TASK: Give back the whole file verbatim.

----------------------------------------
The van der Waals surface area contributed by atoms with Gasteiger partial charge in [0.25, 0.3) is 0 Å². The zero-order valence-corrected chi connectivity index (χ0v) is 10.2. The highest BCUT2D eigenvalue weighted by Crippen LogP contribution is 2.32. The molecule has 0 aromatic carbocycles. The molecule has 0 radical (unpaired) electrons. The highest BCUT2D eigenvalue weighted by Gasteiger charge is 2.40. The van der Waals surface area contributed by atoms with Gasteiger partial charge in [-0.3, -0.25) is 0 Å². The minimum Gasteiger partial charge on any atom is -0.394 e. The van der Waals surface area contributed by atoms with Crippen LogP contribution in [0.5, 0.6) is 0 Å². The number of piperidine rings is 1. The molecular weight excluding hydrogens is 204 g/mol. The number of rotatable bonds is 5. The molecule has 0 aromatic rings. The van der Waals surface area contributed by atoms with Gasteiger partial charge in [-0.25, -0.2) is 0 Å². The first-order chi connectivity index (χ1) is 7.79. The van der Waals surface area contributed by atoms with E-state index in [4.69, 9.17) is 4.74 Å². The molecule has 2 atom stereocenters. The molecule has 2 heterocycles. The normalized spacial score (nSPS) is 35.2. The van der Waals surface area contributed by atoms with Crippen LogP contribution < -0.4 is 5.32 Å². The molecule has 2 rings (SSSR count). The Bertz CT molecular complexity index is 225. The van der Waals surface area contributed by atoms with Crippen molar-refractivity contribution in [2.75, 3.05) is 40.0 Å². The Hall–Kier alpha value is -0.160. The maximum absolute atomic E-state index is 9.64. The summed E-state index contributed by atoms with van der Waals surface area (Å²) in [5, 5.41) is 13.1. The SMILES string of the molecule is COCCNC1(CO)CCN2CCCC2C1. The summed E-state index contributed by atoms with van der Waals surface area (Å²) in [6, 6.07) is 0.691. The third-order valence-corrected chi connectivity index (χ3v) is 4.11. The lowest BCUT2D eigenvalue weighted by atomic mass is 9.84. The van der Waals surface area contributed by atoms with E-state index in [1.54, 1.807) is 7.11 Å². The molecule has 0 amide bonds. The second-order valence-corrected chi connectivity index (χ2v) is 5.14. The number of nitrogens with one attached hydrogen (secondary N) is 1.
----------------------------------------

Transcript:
The van der Waals surface area contributed by atoms with Gasteiger partial charge in [0.25, 0.3) is 0 Å². The zero-order valence-corrected chi connectivity index (χ0v) is 10.2. The highest BCUT2D eigenvalue weighted by Crippen LogP contribution is 2.32. The molecule has 0 aromatic carbocycles. The molecule has 0 radical (unpaired) electrons. The highest BCUT2D eigenvalue weighted by Gasteiger charge is 2.40. The van der Waals surface area contributed by atoms with Gasteiger partial charge in [-0.3, -0.25) is 0 Å². The minimum Gasteiger partial charge on any atom is -0.394 e. The van der Waals surface area contributed by atoms with Crippen LogP contribution in [0.5, 0.6) is 0 Å². The number of piperidine rings is 1. The molecular weight excluding hydrogens is 204 g/mol. The number of rotatable bonds is 5. The molecule has 0 aromatic rings. The van der Waals surface area contributed by atoms with Gasteiger partial charge in [-0.25, -0.2) is 0 Å². The first-order chi connectivity index (χ1) is 7.79. The van der Waals surface area contributed by atoms with E-state index in [4.69, 9.17) is 4.74 Å². The molecule has 2 atom stereocenters. The molecule has 2 heterocycles. The normalized spacial score (nSPS) is 35.2. The van der Waals surface area contributed by atoms with Crippen LogP contribution < -0.4 is 5.32 Å². The molecule has 2 rings (SSSR count). The Bertz CT molecular complexity index is 225. The van der Waals surface area contributed by atoms with Crippen molar-refractivity contribution in [2.75, 3.05) is 40.0 Å². The Hall–Kier alpha value is -0.160. The maximum absolute atomic E-state index is 9.64. The summed E-state index contributed by atoms with van der Waals surface area (Å²) in [5, 5.41) is 13.1. The SMILES string of the molecule is COCCNC1(CO)CCN2CCCC2C1. The summed E-state index contributed by atoms with van der Waals surface area (Å²) in [6, 6.07) is 0.691. The third-order valence-corrected chi connectivity index (χ3v) is 4.11. The lowest BCUT2D eigenvalue weighted by atomic mass is 9.84. The van der Waals surface area contributed by atoms with E-state index in [1.54, 1.807) is 7.11 Å². The molecule has 0 amide bonds. The second-order valence-corrected chi connectivity index (χ2v) is 5.14. The number of nitrogens with one attached hydrogen (secondary N) is 1.